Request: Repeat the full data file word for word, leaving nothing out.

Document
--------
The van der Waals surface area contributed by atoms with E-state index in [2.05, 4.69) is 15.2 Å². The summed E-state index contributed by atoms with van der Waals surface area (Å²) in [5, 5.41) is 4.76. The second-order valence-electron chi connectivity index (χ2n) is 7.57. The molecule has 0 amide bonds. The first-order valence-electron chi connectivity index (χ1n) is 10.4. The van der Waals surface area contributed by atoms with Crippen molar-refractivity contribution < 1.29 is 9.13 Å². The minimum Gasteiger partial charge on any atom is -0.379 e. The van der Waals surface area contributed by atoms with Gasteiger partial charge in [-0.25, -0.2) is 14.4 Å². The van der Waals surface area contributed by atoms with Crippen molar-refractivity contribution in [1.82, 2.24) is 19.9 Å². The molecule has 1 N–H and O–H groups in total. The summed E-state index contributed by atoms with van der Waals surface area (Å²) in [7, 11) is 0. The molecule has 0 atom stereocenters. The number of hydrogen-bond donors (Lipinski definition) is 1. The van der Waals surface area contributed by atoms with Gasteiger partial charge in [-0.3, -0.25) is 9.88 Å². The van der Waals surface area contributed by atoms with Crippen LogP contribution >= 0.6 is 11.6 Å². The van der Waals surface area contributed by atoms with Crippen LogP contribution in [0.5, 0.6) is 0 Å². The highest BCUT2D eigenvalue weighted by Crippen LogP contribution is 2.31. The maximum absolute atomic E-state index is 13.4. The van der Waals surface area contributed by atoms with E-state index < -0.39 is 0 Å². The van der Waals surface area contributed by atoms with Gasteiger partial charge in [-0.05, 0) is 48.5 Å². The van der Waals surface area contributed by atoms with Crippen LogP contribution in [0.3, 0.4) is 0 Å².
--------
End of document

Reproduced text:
The van der Waals surface area contributed by atoms with E-state index in [2.05, 4.69) is 15.2 Å². The summed E-state index contributed by atoms with van der Waals surface area (Å²) in [5, 5.41) is 4.76. The second-order valence-electron chi connectivity index (χ2n) is 7.57. The molecule has 0 amide bonds. The first-order valence-electron chi connectivity index (χ1n) is 10.4. The van der Waals surface area contributed by atoms with Crippen molar-refractivity contribution < 1.29 is 9.13 Å². The minimum Gasteiger partial charge on any atom is -0.379 e. The van der Waals surface area contributed by atoms with Gasteiger partial charge in [-0.25, -0.2) is 14.4 Å². The van der Waals surface area contributed by atoms with Crippen molar-refractivity contribution in [1.82, 2.24) is 19.9 Å². The molecule has 1 N–H and O–H groups in total. The summed E-state index contributed by atoms with van der Waals surface area (Å²) in [7, 11) is 0. The molecule has 0 atom stereocenters. The number of hydrogen-bond donors (Lipinski definition) is 1. The van der Waals surface area contributed by atoms with Gasteiger partial charge in [-0.3, -0.25) is 9.88 Å². The van der Waals surface area contributed by atoms with Crippen LogP contribution >= 0.6 is 11.6 Å². The van der Waals surface area contributed by atoms with Crippen LogP contribution in [0.5, 0.6) is 0 Å². The highest BCUT2D eigenvalue weighted by Crippen LogP contribution is 2.31. The maximum absolute atomic E-state index is 13.4. The van der Waals surface area contributed by atoms with E-state index < -0.39 is 0 Å². The van der Waals surface area contributed by atoms with Gasteiger partial charge in [-0.05, 0) is 48.5 Å². The van der Waals surface area contributed by atoms with Crippen LogP contribution in [0.3, 0.4) is 0 Å².